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Peacekeeper Killed in Renewed CAR Clashes


FILE - United Nations peacekeeping troops take part in a ceremony in the capital city of Bangui, Central African Republic.

FILE - United Nations peacekeeping troops take part in a ceremony in the capital city of Bangui, Central African Republic.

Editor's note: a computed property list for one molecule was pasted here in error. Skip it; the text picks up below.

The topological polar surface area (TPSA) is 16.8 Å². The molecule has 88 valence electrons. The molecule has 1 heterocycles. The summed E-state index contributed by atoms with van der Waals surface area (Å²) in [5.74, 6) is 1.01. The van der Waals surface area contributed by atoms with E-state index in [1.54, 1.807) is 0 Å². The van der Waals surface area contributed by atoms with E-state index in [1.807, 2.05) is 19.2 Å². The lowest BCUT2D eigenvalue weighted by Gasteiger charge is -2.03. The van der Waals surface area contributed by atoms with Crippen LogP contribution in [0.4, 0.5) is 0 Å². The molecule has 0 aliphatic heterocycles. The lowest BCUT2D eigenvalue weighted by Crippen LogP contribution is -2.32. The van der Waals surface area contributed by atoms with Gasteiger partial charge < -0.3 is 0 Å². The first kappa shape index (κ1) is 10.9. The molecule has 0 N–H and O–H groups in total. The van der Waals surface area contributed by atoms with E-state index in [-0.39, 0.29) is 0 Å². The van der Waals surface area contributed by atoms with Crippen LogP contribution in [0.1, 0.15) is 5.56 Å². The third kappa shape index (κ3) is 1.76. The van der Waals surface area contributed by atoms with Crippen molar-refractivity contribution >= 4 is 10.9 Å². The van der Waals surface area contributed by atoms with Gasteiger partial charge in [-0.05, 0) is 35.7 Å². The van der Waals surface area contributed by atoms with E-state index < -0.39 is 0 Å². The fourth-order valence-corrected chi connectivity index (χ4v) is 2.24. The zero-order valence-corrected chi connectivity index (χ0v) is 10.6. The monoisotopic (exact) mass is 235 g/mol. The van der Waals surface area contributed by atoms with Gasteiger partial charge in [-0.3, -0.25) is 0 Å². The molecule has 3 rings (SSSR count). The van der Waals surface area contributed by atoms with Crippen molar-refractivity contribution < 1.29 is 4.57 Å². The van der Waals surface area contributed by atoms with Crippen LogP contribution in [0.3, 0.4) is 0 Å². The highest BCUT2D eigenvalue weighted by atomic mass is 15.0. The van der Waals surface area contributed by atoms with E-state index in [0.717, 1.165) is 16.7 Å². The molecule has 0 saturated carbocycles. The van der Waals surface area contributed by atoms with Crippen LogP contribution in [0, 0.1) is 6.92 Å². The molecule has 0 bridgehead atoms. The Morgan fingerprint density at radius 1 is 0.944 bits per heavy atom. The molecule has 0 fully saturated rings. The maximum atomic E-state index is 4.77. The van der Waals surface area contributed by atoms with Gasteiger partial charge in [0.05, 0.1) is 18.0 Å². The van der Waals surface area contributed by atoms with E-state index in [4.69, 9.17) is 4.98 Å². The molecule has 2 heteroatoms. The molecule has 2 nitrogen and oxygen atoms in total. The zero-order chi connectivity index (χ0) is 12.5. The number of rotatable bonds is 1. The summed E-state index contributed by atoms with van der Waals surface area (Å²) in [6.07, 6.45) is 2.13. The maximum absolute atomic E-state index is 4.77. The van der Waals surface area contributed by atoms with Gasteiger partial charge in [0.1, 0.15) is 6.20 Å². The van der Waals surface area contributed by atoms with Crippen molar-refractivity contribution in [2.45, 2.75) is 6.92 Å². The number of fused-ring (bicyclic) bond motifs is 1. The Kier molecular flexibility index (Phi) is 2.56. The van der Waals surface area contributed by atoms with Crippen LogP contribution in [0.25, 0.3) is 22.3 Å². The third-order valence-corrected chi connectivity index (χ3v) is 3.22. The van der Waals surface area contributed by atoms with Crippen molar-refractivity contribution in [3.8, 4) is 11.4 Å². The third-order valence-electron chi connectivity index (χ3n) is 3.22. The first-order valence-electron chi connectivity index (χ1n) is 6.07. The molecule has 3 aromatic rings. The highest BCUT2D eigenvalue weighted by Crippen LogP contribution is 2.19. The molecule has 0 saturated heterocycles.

<p>Renewed clashes broke out this week in the Central African Republic, resulting in the death of a United Nations peacekeeper in the capital, Bangui.</p> <p>Amnesty International is calling the fighting the biggest test yet for the U.N. peacekeeping mission in the country.</p> <p>The United Nations reports that a member of the U.N. peacekeeping mission in the Central African Republic was killed and several others were wounded on Thursday, when a U.N. convoy was attacked in Bangui.</p> <p>The death was part of an outburst of violence that began Tuesday when a crowd in the capital city killed a man suspected of throwing a grenade. This led to a series of clashes between the country&rsquo;s warring militias, including the Muslim Seleka and the Christian and animist anti-Balaka.</p> <p>Watchdog group Amnesty International says dozens of people have been killed this week.</p> <p>The International Committee of the Red Cross said their staff members in Bangui were threatened, and have been unable to reach the wounded or retrieve bodies of the dead.</p> <p>Amnesty&rsquo;s CAR expert Christian Mukosa says that although the violence had died down by the end of the week, shops and offices remain closed, and civilians in the city are still at risk.</p> <p>&ldquo;The situation remains very tense, and we fear that there&rsquo;s a risk for civilians, especially those who are living now in the site for internally displaced people just near the airport, or within the compounds of churches and other places," said Mukosa.</p> <p>Last month the United Nations took over a peacekeeping mission in the country that had previously been led by the African Union.</p> <p>This is the most serious test the U.N. mission has had to face in the CAR, says Mukosa, but keeping the peace has not been easy.</p> <p>&ldquo;They&rsquo;re trying to do what they can, but there are a lot of political issues, including [their] capacity to effectively respond to the situation," he said. "But I can say that the situation is really explosive, and everyone needs to support everyone to ensure that especially civilians are protected from any attacks from anti-Balaka, from Seleka, and other militias or armed groups."</p> <p>Thousands have been killed in the country since March of last year when Seleka rebels seized power and went on a spree of killing and looting. The violent backlash from Christian and animist militias led aid groups to warn of so-called "ethnic cleansing," saying the situation could deteriorate into a genocide.</p> <p>CAR authorities have issued no statement on the violence this week.</p>

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